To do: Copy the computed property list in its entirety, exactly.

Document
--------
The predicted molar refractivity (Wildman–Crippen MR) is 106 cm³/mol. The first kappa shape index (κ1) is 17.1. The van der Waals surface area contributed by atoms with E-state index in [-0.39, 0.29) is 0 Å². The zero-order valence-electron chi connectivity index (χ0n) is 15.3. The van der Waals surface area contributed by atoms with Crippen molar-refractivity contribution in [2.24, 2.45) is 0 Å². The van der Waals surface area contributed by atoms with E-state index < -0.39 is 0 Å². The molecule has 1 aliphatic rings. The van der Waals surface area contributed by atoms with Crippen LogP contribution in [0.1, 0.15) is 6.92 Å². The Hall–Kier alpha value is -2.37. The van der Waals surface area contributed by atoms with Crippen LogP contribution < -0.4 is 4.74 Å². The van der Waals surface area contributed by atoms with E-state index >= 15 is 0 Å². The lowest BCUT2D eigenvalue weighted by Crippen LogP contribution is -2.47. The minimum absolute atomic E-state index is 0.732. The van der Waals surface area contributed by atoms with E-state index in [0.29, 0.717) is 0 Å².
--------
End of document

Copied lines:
The predicted molar refractivity (Wildman–Crippen MR) is 106 cm³/mol. The first kappa shape index (κ1) is 17.1. The van der Waals surface area contributed by atoms with E-state index in [-0.39, 0.29) is 0 Å². The zero-order valence-electron chi connectivity index (χ0n) is 15.3. The van der Waals surface area contributed by atoms with Crippen molar-refractivity contribution in [2.24, 2.45) is 0 Å². The van der Waals surface area contributed by atoms with E-state index < -0.39 is 0 Å². The molecule has 1 aliphatic rings. The van der Waals surface area contributed by atoms with Crippen LogP contribution in [0.1, 0.15) is 6.92 Å². The Hall–Kier alpha value is -2.37. The van der Waals surface area contributed by atoms with Crippen LogP contribution < -0.4 is 4.74 Å². The van der Waals surface area contributed by atoms with E-state index >= 15 is 0 Å². The lowest BCUT2D eigenvalue weighted by Crippen LogP contribution is -2.47. The minimum absolute atomic E-state index is 0.732. The van der Waals surface area contributed by atoms with E-state index in [0.29, 0.717) is 0 Å².